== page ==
The Speaker’s Progress
Running time, 90 minutes 
2011––12
A forensic reconstruction of Twelfth Night transforms into an unequivocal act of defiance towards the state. Third part of the Arab Shakespeare trilogy. A dark satire on the decades of hopelessness and political inertia that fed recent revolts across the Arab region.

Conceived by Georgina Van Welie and Sulayman Al Bassam
Written and Directed by Sulayman Al Bassam

Running time: 90 minutes without interval
Performed in Arabic and English (with surtitles)


Ur
Running time, 90 minutes
2015—18

This piece was inspired by the Sumerian text, The Lamentation for the Destruction of Ur. This artifact can be seen at the Louvre Museum in Paris. The text is inscribed on a rectangular clay tablet. In echo of this tablet, I suggest performing the play with the audience seated in traverse on two sides of a raised, rectangular performance platform.

The text has been written in English for bi-lingual performance in Arabic and German. The play can be performed in any language/s. Nevertheless, it must be understood that the German characters in the 1903 scenes speak a different language from the locals. This is crucial for the understanding of the colonial critique – and satire – presented in Act Three, scenes one and three. The scenes from Ur, set in 2004 B.C. are a reflection on the events of the Syrian civil war (2011-2015).

Co-Produced by Residenztheater, Munich; The Arab Fund for Arts & Culture; SABAB Theatre.

Running time: 90 minutes without interval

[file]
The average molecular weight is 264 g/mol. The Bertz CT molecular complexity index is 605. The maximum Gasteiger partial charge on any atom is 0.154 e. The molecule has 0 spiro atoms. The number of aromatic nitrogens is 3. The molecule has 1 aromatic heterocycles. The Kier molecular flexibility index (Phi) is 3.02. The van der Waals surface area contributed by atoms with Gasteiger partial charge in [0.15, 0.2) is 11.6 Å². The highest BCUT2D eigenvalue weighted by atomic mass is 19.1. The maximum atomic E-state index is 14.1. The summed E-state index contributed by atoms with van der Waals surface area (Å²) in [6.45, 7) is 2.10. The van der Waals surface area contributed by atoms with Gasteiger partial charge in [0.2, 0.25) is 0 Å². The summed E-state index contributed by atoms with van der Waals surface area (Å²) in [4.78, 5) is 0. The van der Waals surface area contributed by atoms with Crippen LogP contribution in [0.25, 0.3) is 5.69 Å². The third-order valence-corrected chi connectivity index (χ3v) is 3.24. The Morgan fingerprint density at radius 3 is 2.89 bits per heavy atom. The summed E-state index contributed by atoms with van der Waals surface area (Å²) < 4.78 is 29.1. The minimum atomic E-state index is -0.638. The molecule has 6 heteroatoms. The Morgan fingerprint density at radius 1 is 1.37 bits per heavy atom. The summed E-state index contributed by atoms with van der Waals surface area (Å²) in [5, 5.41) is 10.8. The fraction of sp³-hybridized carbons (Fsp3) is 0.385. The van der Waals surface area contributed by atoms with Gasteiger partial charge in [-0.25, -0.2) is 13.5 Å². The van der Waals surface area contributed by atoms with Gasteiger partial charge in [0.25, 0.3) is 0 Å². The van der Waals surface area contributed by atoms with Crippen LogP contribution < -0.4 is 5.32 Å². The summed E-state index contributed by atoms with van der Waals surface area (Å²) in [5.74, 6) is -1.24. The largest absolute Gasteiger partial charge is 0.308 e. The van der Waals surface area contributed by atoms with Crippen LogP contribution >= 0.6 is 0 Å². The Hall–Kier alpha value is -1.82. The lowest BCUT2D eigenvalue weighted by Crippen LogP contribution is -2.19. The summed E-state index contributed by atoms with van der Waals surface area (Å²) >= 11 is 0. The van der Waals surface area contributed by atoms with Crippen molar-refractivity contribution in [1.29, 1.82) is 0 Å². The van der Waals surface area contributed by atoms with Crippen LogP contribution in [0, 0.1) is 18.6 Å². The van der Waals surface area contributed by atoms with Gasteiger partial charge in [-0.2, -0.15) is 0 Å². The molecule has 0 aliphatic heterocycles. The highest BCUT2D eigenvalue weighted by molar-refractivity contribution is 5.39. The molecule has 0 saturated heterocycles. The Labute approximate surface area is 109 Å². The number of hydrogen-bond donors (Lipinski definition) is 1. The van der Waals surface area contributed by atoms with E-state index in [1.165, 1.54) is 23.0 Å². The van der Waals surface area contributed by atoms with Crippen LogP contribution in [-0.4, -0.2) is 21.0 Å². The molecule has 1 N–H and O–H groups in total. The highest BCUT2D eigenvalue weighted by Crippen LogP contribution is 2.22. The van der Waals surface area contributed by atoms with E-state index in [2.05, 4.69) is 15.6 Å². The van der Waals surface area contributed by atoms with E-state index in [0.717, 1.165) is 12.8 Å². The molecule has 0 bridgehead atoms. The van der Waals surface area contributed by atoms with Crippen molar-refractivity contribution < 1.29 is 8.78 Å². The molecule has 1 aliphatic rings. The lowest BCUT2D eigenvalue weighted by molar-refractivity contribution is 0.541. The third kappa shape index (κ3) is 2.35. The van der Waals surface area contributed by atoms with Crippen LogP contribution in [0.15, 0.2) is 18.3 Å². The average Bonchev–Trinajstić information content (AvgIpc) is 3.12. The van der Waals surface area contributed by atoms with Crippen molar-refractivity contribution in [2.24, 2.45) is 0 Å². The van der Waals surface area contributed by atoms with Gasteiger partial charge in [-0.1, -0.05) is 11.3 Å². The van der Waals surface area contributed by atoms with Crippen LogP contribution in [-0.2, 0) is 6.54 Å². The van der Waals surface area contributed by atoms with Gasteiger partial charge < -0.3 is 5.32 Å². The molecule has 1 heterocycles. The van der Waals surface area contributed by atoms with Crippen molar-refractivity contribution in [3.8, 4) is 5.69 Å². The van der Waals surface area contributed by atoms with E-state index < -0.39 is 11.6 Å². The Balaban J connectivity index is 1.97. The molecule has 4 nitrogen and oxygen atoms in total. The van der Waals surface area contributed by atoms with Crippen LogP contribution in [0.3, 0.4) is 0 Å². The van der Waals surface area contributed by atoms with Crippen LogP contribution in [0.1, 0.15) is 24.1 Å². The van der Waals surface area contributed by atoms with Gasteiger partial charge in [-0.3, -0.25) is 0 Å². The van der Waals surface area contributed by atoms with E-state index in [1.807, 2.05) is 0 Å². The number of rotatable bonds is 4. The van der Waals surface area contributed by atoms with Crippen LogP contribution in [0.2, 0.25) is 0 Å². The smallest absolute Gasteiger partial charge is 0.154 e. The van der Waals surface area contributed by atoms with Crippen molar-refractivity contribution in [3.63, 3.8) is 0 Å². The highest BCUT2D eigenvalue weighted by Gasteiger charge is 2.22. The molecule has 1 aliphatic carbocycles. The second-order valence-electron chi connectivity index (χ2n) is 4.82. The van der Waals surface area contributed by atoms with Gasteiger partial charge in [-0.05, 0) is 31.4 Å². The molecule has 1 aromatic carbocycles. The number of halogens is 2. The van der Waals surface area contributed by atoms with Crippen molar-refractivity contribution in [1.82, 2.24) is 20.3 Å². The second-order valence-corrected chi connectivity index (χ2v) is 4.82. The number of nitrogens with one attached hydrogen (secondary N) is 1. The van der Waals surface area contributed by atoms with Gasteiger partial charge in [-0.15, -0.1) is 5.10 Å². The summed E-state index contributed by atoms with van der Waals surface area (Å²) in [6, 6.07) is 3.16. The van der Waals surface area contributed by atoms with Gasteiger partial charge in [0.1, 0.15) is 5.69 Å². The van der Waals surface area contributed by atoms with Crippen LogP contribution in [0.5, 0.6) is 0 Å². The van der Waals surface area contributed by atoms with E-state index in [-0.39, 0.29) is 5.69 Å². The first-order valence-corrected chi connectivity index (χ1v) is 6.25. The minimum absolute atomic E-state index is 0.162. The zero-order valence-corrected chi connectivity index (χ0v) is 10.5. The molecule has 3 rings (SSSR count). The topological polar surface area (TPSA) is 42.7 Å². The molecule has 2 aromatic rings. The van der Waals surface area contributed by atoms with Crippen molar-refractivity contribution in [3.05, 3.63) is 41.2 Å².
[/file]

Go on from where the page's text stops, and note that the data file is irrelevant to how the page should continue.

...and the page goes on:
Performed in Arabic and German (with surtitles)



In the Eruptive Mode
Running time, 65 minutes 
2012––16
Voices from the hijacked Spring–– a new form of logistically light, content rich work, developed in response to the ongoing struggles of the Arab Spring.

A series of short scenes exploring the themes of violence and desire in the contemporary Arab world. Written as a series of mocking, visceral and poetic monologues capturing the voices of individuals caught in the convulsions of change.

Performed in English and Arabic
Duration: 65 minutes without interval



The Petrol Station 
Running time, 95 minutes
2017

A remote petrol station lying fallow on the periphery of an unnamed country in the Arabian Gulf sets the scene for a story in which a pair of half-brothers vie for the loyalty and favors of an aging, blind father.

Across the border, the neighboring country is writhing in the grips of a vicious civil war. When it becomes apparent that fuel from the station is being siphoned off to illegally supply militias across the border, the father orders the recovery of a missing station meter in an attempt to bring order back to an increasingly tense familial squabble. The arrival at the station of a female refugee and her injured rebel brother soon ignites the percolating differences between the brothers–– unearthing the tragic way in which the secrets, crimes and broken promises of one generation can make violent claims on the lives of the next.

Drawing inspiration from Sumerian myth, Palestinian refugee literature; American 1950’s urban legends of the Gas Station, Petrol Station portrays a modern dystopia where defunct ideologies, desperate migrants, zealous warlords and opportunistic traffickers vie for supremacy, tabloid-value-legitimacy and the unattainable body of a woman.

This production marks the first time that Al Bassam  has worked with a cast of actors who all identify as American: an experiment in allegory, further exploring the trans-cultural appropriation and questions of identity politic. 

Duration: 95 minutes, no intermission
Performed in English